To make your kagemand really authentic, decorate him or her with Danish flags. To the Danes their flag belongs to the people, so you always know when a Dane’s celebrating their birthday, because they put Danish flags everywhere.

Once your birthday cake is done the real fun comes. When you’re ready to eat the birthday boy or girl take a big knife (with some help from mom and dad – remember safety first), the guests sing happy birthday, and then the birthday boy or girl puts the knife at the cake’s throat. The guests start screaming, and the birthday boy or girl cuts off the head the cake. You may think that Danes are weird, but they definitely know how to make a party unforgettable, fun and very tasty!

Anna is originally from Siberia and got her master's degree in Saint-Petersburg, Russia before moving to the Windy City. Her priority in life is to make people happy, and that's why Anna is excited to work at The Chopping Block as a Retail Associate. Her passions in life are traveling, baking, dancing and dogs. She typically ends her evenings with a nice book, her husband reading next to her, a glass of good wine, and their pet hedgehog.


Kitchen Tips and Tricks

Thursday, October 17th, 2013 by Maggie

This month I want to offer a few of my favorite kitchen tips and tricks. These are all small things that make cooking (and eating) much more enjoyable.

1. Use a Microplane

microplaneThey are super handy little tools. My number one use for mine is to zest lemons, limes and oranges. The zest of citrus adds so much flavor to food. If a recipe calls for the juice, I often add some zest as well. I also use it to grate fresh nutmeg. It takes about 30 seconds longer than measuring nutmeg from a spice jar, and the difference is worth it. Lastly, a Microplane is great for grating Parmesan and other hard cheeses. It quickly turns the cheese into a fluffy pile of goodness for your pastas, soups, salads, etc. Want to try this tool? Come try it out at The Chopping Block.

2. Toast your Nuts

The difference between a salad with raw walnuts or almonds and one with toasted nuts is undoubtedly worth the time it takes to toast them. If your oven is on 350-375 already, just spread the nuts out on a sheet tray and pop them in. It only takes 4-5 minutes and they go from lightly browned to burned very quickly, so the only challenge is to not forget about them. Set a timer! You can also put them into a toaster oven (which is what I use) or toast them in a skillet, stirring or shaking them a few times until you start to smell the aroma of the nut. That’s the sign that they’re very close to ready. Let them cool and they’re ready to go. I’ll often toast more than I need so I can save them for later.

3. Butter ‘em Up

butterSave the wrappers from your butter, fold them in half, and store them in a Ziploc in the freezer. When a recipe says to butter the pan, just pull one out and rub it all over the pan. There’s enough butter still clinging to the wrapper to grease your pan, and you’re getting one more use out of it before it’s thrown away.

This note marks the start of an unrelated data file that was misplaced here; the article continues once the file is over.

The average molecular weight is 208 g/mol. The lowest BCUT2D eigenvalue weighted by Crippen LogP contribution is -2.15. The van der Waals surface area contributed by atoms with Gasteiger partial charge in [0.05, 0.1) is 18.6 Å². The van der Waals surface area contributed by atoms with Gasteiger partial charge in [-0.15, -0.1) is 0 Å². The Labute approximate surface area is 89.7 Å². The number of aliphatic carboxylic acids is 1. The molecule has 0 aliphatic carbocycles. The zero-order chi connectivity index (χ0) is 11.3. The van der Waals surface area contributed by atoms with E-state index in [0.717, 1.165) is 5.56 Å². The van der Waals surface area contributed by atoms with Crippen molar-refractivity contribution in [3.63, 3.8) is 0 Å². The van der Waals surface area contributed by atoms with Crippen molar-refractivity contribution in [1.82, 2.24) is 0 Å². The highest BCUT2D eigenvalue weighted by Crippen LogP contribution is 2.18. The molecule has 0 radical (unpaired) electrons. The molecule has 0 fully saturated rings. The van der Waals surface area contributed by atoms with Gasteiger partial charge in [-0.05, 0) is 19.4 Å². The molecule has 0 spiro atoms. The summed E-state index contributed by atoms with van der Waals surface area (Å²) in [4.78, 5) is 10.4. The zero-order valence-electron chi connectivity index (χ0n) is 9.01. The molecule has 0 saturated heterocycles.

4. Buy spices in bulk.

How many of you have a cabinet full of old spices? Or how many of you have bought a bottle of turmeric for an Indian recipe you wanted to try and have never used it again? One year I got so tired of this that I bought a set of glass spice jars and started buying all my spices as I needed them at Whole Foods in the bulk section. You can buy as little or as much as you want and it costs way less than the jars do. If you don’t have a Whole Foods or spice shop nearby, another good option is to buy spices in bags rather than bottles. I’ve often seen these at ethnic grocery stores.

I would love to learn more tips and tricks from you, so please share yours in the Comments!



Maggie Swanson is in her third year working as a class assistant at the Chopping Block. She and her husband have lived in Chicago for over ten years and they love the endless dining opportunities in the city. Maggie has enjoyed being in the kitchen for as long as she can remember and is now thrilled to introduce 3 year old son Eliot to the joys of cooking. Maggie has been on a gluten free diet for over four years. She has developed significantly as a cook through discovering how to make gluten free food delicious. Maggie always has a hard time answering questions about her favorite thing to cook or eat because she's always trying something new!


How to Make Perfectly Tossed Green Salads

Wednesday, August 28th, 2013 by Karen

A perfect tossed green salad — balanced, satisfying, well-dressed — is the mark of a great cook. When salads get overlooked or treated as a side, it really shows. But a perfectly made salad, with fresh greens and homemade dressing, can make a meal. Take a moment to learn the principles of a good salad and take your next bowl of mixed greens toward perfection.